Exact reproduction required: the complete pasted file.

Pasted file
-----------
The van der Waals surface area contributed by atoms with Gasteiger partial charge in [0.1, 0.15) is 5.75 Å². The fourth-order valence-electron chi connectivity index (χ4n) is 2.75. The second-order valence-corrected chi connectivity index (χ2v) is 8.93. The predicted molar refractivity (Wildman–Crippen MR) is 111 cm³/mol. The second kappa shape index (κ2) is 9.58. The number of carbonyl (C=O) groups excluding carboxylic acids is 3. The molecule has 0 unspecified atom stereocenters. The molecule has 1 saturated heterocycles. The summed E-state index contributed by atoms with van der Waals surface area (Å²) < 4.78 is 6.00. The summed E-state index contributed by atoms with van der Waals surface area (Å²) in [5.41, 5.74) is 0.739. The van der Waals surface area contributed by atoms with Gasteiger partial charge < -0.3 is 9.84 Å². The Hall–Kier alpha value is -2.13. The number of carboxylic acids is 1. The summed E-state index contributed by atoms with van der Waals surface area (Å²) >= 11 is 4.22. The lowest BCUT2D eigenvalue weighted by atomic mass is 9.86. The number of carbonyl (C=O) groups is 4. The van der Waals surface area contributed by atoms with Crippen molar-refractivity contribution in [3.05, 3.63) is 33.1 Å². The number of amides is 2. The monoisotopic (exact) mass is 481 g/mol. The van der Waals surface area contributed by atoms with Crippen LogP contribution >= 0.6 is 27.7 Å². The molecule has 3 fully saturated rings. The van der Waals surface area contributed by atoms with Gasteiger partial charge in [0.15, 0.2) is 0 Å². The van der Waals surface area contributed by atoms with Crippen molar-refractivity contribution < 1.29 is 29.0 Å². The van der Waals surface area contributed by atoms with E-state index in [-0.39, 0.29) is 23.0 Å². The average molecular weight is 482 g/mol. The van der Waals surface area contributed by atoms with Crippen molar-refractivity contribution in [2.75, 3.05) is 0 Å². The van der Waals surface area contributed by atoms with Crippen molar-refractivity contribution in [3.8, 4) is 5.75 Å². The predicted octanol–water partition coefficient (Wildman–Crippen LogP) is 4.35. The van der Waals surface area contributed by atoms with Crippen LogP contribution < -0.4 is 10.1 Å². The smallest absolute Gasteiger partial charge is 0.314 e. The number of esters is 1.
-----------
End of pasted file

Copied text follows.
The van der Waals surface area contributed by atoms with Gasteiger partial charge in [0.1, 0.15) is 5.75 Å². The fourth-order valence-electron chi connectivity index (χ4n) is 2.75. The second-order valence-corrected chi connectivity index (χ2v) is 8.93. The predicted molar refractivity (Wildman–Crippen MR) is 111 cm³/mol. The second kappa shape index (κ2) is 9.58. The number of carbonyl (C=O) groups excluding carboxylic acids is 3. The molecule has 0 unspecified atom stereocenters. The molecule has 1 saturated heterocycles. The summed E-state index contributed by atoms with van der Waals surface area (Å²) < 4.78 is 6.00. The summed E-state index contributed by atoms with van der Waals surface area (Å²) in [5.41, 5.74) is 0.739. The van der Waals surface area contributed by atoms with Gasteiger partial charge < -0.3 is 9.84 Å². The Hall–Kier alpha value is -2.13. The number of carboxylic acids is 1. The summed E-state index contributed by atoms with van der Waals surface area (Å²) >= 11 is 4.22. The lowest BCUT2D eigenvalue weighted by atomic mass is 9.86. The number of carbonyl (C=O) groups is 4. The van der Waals surface area contributed by atoms with Crippen molar-refractivity contribution in [3.05, 3.63) is 33.1 Å². The number of amides is 2. The monoisotopic (exact) mass is 481 g/mol. The van der Waals surface area contributed by atoms with Crippen LogP contribution >= 0.6 is 27.7 Å². The molecule has 3 fully saturated rings. The van der Waals surface area contributed by atoms with Gasteiger partial charge in [0.15, 0.2) is 0 Å². The van der Waals surface area contributed by atoms with Crippen molar-refractivity contribution < 1.29 is 29.0 Å². The van der Waals surface area contributed by atoms with E-state index in [-0.39, 0.29) is 23.0 Å². The average molecular weight is 482 g/mol. The van der Waals surface area contributed by atoms with Crippen molar-refractivity contribution in [2.75, 3.05) is 0 Å². The van der Waals surface area contributed by atoms with Crippen molar-refractivity contribution in [3.8, 4) is 5.75 Å². The predicted octanol–water partition coefficient (Wildman–Crippen LogP) is 4.35. The van der Waals surface area contributed by atoms with Crippen LogP contribution < -0.4 is 10.1 Å². The smallest absolute Gasteiger partial charge is 0.314 e. The number of esters is 1.